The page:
A water ionizer (also known as an alkaline ionizer) is a home appliance which claims to raise the pH of drinking water by using electrolysis to separate the incoming water stream into acidic and alkaline components. The treated water is called alkaline water. Proponents claim that consumption of the alkaline stream results in a variety of health benefits, making it similar to the alternative health practice of alkaline diets. Such claims violate basic principles of chemistry and physiology, and there is no medical evidence for any health benefits of ionized water.
Despite being described as 'water ionizers' the machines are designed to work as water electrolyzers. This is an electrochemical process in which water is split to form hydrogen and oxygen by an electric current. The overall chemical reaction is shown below:
- 2 H2O(l) → 2 H2(g) + O2(g)
- 2 H2O + 2e– → H2 + 2 OH– (at the cathode)
- 2 H2O → 4e− + O2 + 4 H+ (at the anode)
Water ionizers work by simply siphoning off the water near the cathode. Water siphoned off the cathode side contains increased levels of hydroxide (OH−) and would be expected to have a higher pH (i.e. be more alkaline), whereas water siphoned off near the anode would have increased levels of H+ making it acidic. The acidic water is claimed to be useful for household disinfecting.
The effectiveness of the process is debatable because electrolysis requires significant amounts of time and power; hence, the amount of hydroxide that could be generated in a fast moving stream of water such as a running tap would be minimal at best. Additionally, the process of reversing the reaction requires much less energy, so if the area between the alkaline and acidic water is at least semi-permeable, the water will undergo another reaction that just leaves neutral water. The second reaction is shown below:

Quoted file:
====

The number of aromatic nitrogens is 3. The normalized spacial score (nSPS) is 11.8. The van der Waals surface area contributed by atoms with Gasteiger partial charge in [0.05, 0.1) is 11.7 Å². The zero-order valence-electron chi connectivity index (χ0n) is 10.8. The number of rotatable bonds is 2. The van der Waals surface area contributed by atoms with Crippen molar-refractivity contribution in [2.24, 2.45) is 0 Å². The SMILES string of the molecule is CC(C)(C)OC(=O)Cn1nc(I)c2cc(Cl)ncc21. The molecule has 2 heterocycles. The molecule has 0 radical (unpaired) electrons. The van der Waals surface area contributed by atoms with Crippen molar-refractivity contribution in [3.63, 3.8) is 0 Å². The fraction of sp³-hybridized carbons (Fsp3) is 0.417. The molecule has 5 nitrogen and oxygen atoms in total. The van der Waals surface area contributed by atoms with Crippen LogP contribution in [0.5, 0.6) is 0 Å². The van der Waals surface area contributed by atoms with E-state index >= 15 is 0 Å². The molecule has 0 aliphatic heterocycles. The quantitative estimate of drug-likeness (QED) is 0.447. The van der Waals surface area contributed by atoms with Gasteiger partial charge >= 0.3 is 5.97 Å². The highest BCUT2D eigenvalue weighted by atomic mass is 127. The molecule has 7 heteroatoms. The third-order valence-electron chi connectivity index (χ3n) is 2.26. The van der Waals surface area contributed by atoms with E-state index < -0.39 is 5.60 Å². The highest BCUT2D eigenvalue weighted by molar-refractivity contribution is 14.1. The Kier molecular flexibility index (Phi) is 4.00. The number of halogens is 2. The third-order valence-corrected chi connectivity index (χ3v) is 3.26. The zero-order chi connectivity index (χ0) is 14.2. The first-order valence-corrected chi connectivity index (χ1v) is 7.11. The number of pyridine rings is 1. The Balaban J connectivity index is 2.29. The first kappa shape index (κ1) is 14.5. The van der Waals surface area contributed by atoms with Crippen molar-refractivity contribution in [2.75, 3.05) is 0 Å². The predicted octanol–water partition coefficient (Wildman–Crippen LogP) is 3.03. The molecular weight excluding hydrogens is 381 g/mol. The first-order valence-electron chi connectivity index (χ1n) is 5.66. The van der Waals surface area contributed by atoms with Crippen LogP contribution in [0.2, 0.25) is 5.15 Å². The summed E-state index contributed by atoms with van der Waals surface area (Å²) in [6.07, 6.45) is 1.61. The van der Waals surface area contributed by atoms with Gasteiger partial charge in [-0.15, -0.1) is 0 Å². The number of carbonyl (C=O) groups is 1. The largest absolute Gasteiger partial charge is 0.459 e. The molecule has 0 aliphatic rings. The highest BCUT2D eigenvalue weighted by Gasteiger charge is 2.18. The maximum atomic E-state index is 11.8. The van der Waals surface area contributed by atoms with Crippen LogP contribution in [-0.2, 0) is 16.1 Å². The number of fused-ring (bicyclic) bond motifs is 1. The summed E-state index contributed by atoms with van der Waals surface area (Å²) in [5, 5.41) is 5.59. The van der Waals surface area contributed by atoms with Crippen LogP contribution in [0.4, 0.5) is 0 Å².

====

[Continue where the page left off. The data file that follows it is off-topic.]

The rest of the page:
- H+ + OH− → H2O
Similar machines have been used to produce electrolyzed water which is chemically much different because it also contains sodium hypochlorite, the main ingredient in bleach, and may therefore be used as a disinfectant.
Water ionizers are often marketed on the basis of health claims which are normally focused on their putative ability to make water more alkaline. A wide variety of benefits have been claimed, including the ability to slow aging, prevent disease, offer protection from nuclear fallout, give the body more energy, and offset the effects of acidic foods.
There is no empirical evidence to support these claims, nor the claims that drinking ionized water will have a noticeable effect on the body. Drinking ionized water or alkaline water does not alter the body's pH due to acid-base homeostasis.
- Alkaline diet
- Magnetic water treatment
- Negative air ionization therapy
- Self-ionization of water
- Henry, Marc; Chambron, Jacques (2013-12-16). "Physico-Chemical, Biological and Therapeutic Characteristics of Electrolyzed Reduced Alkaline Water (ERAW)". Water. 5 (4): 2094–115. doi:10.3390/w5042094.
- Young, Robert O.; Young, Shelley Redford (2008-11-16). The pH Miracle: Balance Your Diet, Reclaim Your Health. Grand Central Publishing. ISBN 9780446548854.
- Lower, S. "'Ionized' and alkaline water: Snake oil on tap". Retrieved 2008-10-30.
- The Skeptic Encyclopedia of Pseudoscience: Volume One. ABC-CLIO. 2002-01-01. p. 130. ISBN 9781576076538.
- Johannes, Laura (2012-04-09). "The Positives and Negatives of Ionized Water". Wall Street Journal. ISSN 0099-9660. Retrieved 2016-05-17.
- Huang, Yu-Ru; Hung, Yen-Con; Hsu, Shun-Yao; Huang, Yao-Wen; Hwang, Deng-Fwu (2008). "Application of electrolyzed water in the food industry". Food Control. 19 (4): 329. doi:10.1016/j.foodcont.2007.08.012.
- Woolston, Chris (2007-01-22). "The Healthy Skeptic; It'll quench your thirst, of course; But whether ionized water can slow aging and fight disease is another matter". Los Angeles Times. Retrieved 2008-10-30.
- Alan Ross, Robert. "The Raw Food-Radiation Connection". Raw Food Life. Retrieved 18 September 2014.
- Dunning, Brian. "Skeptoid #139: Change Your Water, Change Your Life". Skeptoid. Retrieved 3 February 2009.
- Kent Sepkowitz. "Does Your Water Need More Ions? The latest health fad is even more ridiculous than most health fads". Slate. Retrieved July 19, 2018.